Excessive Regulation and the Law of Unintended Consequences

It goes without saying that we all want students to succeed academically. In private school choice programs, however, policymakers must be especially cautious not to inadvertently harm students by overregulating in the name of ensuring school quality. Corey DeAngelis, a policy analyst at the Cato Institute, reminds us of this paradox in a column for the Washington Examiner.

Most private parental choice programs require that scholarship students take at least one norm-referenced assessment per year to track academic performance. In some cases, like Florida, results of these tests are compiled, analyzed, and reported publicly. This type of arrangement ensures that schools evaluate students’ progress each year and that state officials can see how well the program is meeting those students’ academic needs.

Sometimes, though, elected officials decide that heavier regulation is needed to “ensure quality.” By tightening standards and restrictions, they reason, the state can prevent disadvantaged families from picking bad schools. For instance, policymakers can force state testing in private schools, modify admissions policies, require that every teacher hold a state license, or set other restrictions for participating private schools.

But is this approach effective? No, for one very important and often overlooked reason: Private schools do not have to participate in choice programs. If a private school is already successful and financially stable outside of a scholarship program, its leaders may well decide that the additional regulation is not worth the extra revenue. Less stable schools, on the other hand, may not have the luxury of declining that revenue.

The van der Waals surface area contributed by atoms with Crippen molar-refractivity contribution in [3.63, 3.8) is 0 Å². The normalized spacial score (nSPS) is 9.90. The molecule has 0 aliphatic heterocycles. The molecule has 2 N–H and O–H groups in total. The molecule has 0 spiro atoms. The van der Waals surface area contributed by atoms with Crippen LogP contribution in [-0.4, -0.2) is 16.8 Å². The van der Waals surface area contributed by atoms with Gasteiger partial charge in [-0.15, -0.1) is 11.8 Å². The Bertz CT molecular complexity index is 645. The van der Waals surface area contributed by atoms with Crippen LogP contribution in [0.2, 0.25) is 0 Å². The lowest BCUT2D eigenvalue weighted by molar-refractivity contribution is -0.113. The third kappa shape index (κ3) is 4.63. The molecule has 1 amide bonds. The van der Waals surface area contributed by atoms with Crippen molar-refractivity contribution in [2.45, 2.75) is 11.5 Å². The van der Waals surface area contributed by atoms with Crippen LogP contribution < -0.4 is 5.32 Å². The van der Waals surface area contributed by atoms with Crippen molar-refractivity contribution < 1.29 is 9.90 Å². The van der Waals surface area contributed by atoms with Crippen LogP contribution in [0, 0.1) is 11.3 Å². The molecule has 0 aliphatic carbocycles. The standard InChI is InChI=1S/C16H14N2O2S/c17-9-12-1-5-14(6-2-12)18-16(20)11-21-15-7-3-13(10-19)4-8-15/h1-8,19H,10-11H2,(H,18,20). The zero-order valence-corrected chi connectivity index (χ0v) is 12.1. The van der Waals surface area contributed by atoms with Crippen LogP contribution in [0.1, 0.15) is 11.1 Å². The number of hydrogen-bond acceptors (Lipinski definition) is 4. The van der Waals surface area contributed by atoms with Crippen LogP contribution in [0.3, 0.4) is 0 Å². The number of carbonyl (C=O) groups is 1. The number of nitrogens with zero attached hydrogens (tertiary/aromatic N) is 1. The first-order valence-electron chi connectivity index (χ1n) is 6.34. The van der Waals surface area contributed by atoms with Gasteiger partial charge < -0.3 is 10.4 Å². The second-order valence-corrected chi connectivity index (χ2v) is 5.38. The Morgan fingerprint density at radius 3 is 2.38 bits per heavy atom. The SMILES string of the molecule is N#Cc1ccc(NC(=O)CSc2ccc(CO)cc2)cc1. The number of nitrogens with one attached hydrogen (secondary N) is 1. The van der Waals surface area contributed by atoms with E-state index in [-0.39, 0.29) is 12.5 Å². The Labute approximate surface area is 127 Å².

This theory is supported by DeAngelis’s recent study on heavily regulated choice programs in Milwauke and Ohio, in which he finds that high levels of regulation lead better-rated and more expensive schools to decline participation at a higher rate than other private schools. These findings mirror those of an earlier study using similar methods to examine private school participation in Washington, D.C., Indiana, and Louisiana.

Encouraging stable, successful schools not to participate while incentivizing less stable schools to take the plunge can result in a supply of schools skewed heavily toward the lower end of the performance spectrum. And, naturally, such a skewed supply of schools can severely impact student performance.

The first negative results ever found in an American private school choice program emerged in 2015 from Louisiana’s voucher program (notably distinct from the Tuition Donation Credit Program, in which ACE participates). When researchers dug deeper, they found that in Louisiana’s program, which boasts some of the heaviest regulation in the country, participating private schools tended to have low tuition and declining enrollment—both signs of schools in distress. Roughly two-thirds of the state’s private schools choose to stay away from the program, presumably because they can afford to do so.

The evidence seems clear: We cannot regulate our way to higher-quality schools in private school choice programs. We can, however, do whatever we can to incentivize successful private schools to participate in these programs and trust parents to make the right decisions for their children.